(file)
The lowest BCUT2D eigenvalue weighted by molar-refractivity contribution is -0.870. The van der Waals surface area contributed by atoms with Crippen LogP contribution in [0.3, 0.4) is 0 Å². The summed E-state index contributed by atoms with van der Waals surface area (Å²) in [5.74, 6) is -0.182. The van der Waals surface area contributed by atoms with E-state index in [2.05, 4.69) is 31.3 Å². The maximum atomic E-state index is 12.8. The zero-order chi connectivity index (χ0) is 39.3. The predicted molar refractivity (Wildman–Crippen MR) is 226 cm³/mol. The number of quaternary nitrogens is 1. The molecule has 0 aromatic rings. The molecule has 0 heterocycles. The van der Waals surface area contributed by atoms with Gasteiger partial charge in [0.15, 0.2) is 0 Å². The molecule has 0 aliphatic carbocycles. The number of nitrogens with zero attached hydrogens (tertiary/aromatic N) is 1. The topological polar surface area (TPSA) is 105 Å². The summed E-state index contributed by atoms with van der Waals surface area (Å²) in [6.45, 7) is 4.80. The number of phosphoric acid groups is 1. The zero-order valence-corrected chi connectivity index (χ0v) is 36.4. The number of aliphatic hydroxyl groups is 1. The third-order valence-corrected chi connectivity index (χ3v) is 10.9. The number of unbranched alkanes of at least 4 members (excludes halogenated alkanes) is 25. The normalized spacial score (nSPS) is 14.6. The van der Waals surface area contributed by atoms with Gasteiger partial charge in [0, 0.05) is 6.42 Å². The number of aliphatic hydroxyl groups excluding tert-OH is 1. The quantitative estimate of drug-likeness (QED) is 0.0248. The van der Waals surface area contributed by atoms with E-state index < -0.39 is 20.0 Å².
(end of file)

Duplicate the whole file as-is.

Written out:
The lowest BCUT2D eigenvalue weighted by molar-refractivity contribution is -0.870. The van der Waals surface area contributed by atoms with Crippen LogP contribution in [0.3, 0.4) is 0 Å². The summed E-state index contributed by atoms with van der Waals surface area (Å²) in [5.74, 6) is -0.182. The van der Waals surface area contributed by atoms with E-state index in [2.05, 4.69) is 31.3 Å². The maximum atomic E-state index is 12.8. The zero-order chi connectivity index (χ0) is 39.3. The predicted molar refractivity (Wildman–Crippen MR) is 226 cm³/mol. The number of quaternary nitrogens is 1. The molecule has 0 aromatic rings. The molecule has 0 heterocycles. The van der Waals surface area contributed by atoms with Gasteiger partial charge in [0.15, 0.2) is 0 Å². The molecule has 0 aliphatic carbocycles. The number of nitrogens with zero attached hydrogens (tertiary/aromatic N) is 1. The topological polar surface area (TPSA) is 105 Å². The summed E-state index contributed by atoms with van der Waals surface area (Å²) in [6.45, 7) is 4.80. The number of phosphoric acid groups is 1. The zero-order valence-corrected chi connectivity index (χ0v) is 36.4. The number of aliphatic hydroxyl groups is 1. The third-order valence-corrected chi connectivity index (χ3v) is 10.9. The number of unbranched alkanes of at least 4 members (excludes halogenated alkanes) is 25. The normalized spacial score (nSPS) is 14.6. The van der Waals surface area contributed by atoms with Gasteiger partial charge in [0, 0.05) is 6.42 Å². The number of aliphatic hydroxyl groups excluding tert-OH is 1. The quantitative estimate of drug-likeness (QED) is 0.0248. The van der Waals surface area contributed by atoms with E-state index < -0.39 is 20.0 Å².